"To the terrorists, our message is the same. We will defeat you." said Obama this morning, as he outlined the Administration's plan during a press conference alongside Secretary of State Hillary Clinton and Secretary of Defense Robert Gates.

Obama reiterated that the U.S. military must focus on the top threat to American security: Al Qaeda operations in Afghanistan and Pakistan. Though the Taliban was swiftly removed from power in 2001, 2008 was the deadliest year for U.S. and coalition forces in Afghanistan and Al Qaeda's operations remain fully operational across the region. To view an excerpt from the speech, check out CNN's video from the press conference, which we have included here:

The President outlined that the current U.S. policy is not to control the government of Afghanistan, but, rather to "disrupt, dismantle, and defeat" Al Qaeda, which operates with impunity in the border regions of Afghanistan and Pakistan. He went on to say that U.S. intelligence indicates that Al Qaeda is planning additional attacks on the United States, and Al Qaeda forces are chiefly responsible for most of the world's deadliest terrorist attacks over the last eight years.

Obama officially announced an additional increase of more than 4,000 American troops for the region, asked Congress to approve increased aide to allies in Pakistan, and tasked the Pentagon to focus its resources on the conflict. Obama also appointed Ambassador Richard Holbrooke as special envoy to Pakistan and Afghanistan to ensure that each nation's government is included in the process to dismantle Al Qaeda and the Taliban.

Obama also called on the international community to provide grassroots support to the people of Afghanistan to ensure that the Taliban and their promises or prosperity do not take root within the traditionally tribal culture.

Obama's tough stance on Afghanistan is a welcome announcement to veterans' community, which has clamored for a viable victory strategy on Afghanistan. Though the conflict in Iraq has turned a corner, the United States must not lose focus on a brutal, reconsolidated enemy that continues to threaten our way of life.

In the coming months, check back regularly with American Veteran for continued coverage of our mission in Afghanistan.

To view the Obama Administration's white paper on the situations in Afghanistan and Pakistan, Click Here.

(Media: Photo: Army Sgt. Robert Newman watches the sun rise while on patrol in Afghanistan in 2009. U.S. Army photo by Staff Sgt. Adam Mancini, released. Video: Embedded video courtesy of, used with permission.)

Thursday, March 26, 2009

CNN reports VA to reimburse Army vet for ciritcal surgery

This afternoon, CNN broke the story of retired Army Sgt. Erik Roberts of Ohio, whose leg was badly wounded in an IED attack in Iraq.

Roberts sought an emergency procedure outside of the VA system to clear an infection in his surgically-repaired leg after doctors in a non-VA emergency room warned him that his leg may need to be amputated, if they did not act quickly.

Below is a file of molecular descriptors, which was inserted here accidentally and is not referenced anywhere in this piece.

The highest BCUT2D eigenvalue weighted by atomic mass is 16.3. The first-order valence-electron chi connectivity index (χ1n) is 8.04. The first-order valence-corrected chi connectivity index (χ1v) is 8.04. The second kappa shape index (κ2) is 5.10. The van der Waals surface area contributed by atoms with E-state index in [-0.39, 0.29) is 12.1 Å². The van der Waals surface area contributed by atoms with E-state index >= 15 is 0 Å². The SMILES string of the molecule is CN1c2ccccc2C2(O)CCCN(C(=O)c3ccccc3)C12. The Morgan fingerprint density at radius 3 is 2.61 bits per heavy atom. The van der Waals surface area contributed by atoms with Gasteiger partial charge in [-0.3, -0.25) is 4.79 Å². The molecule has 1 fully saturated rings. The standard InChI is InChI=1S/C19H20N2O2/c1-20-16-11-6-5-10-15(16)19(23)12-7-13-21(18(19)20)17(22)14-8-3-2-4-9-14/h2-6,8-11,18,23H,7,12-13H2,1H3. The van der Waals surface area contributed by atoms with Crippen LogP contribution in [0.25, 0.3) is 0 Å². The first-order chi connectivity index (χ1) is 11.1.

Though the VA had not approved of the procedure, Roberts decided he couldn't take any chances, and had a private doctor operate. A few days before, Roberts had sought treatment at the VA, but he was told not to worry.

Robert's third-party insurance absorbed most of his $90,000 hospital bill for the operation, but he was left with a $3,000 tab for the subsequent antibiotic regimen.

At first, the VA refused to cover the cost, until CNN broke the story and Ohio Senator Sherrod Brown implored them to pay.

The Roberts incident raises several critical questions about the VA health care process and financial recourse for wounded warriors who need emergency treatment.

According to section 1725 of Title 38, U.S. Code--the body of laws outlining veterans' benefits--the VA can reimburse veterans for out-of-system emergency procedures if a reasonable person would seek such treatment. However, upon receipt of treatment, the veteran is supposed to return to VA system care as soon as possible.

Though the time line seems incomplete, it seems reasonable that Roberts would act as quickly as possible to save his leg--especially if the VA seemed reluctant to take action.

However, once the procedure was complete, should Roberts have followed up with the VA? Why did the VA deny his request for out-of-system care in the first place?

To me, Roberts met all of the criteria to be reimbursed for outside treatment, and I'm happy to see that the VA complied. But how can we streamline the system to ensure that veterans like Roberts receive timely treatment in the future?

Thankfully, the House Committee on Veterans Affairs is working on amending the current law to ensure fewer veterans fall through the cracks when they seek care outside of the VA health system.


Women in Service: Dr. Mary Edwards Walker

For the next installment of our Women in Service series, American Veteran has chosen to highlight Dr. Mary Edwards Walker, the only woman to ever receive the Medal of Honor.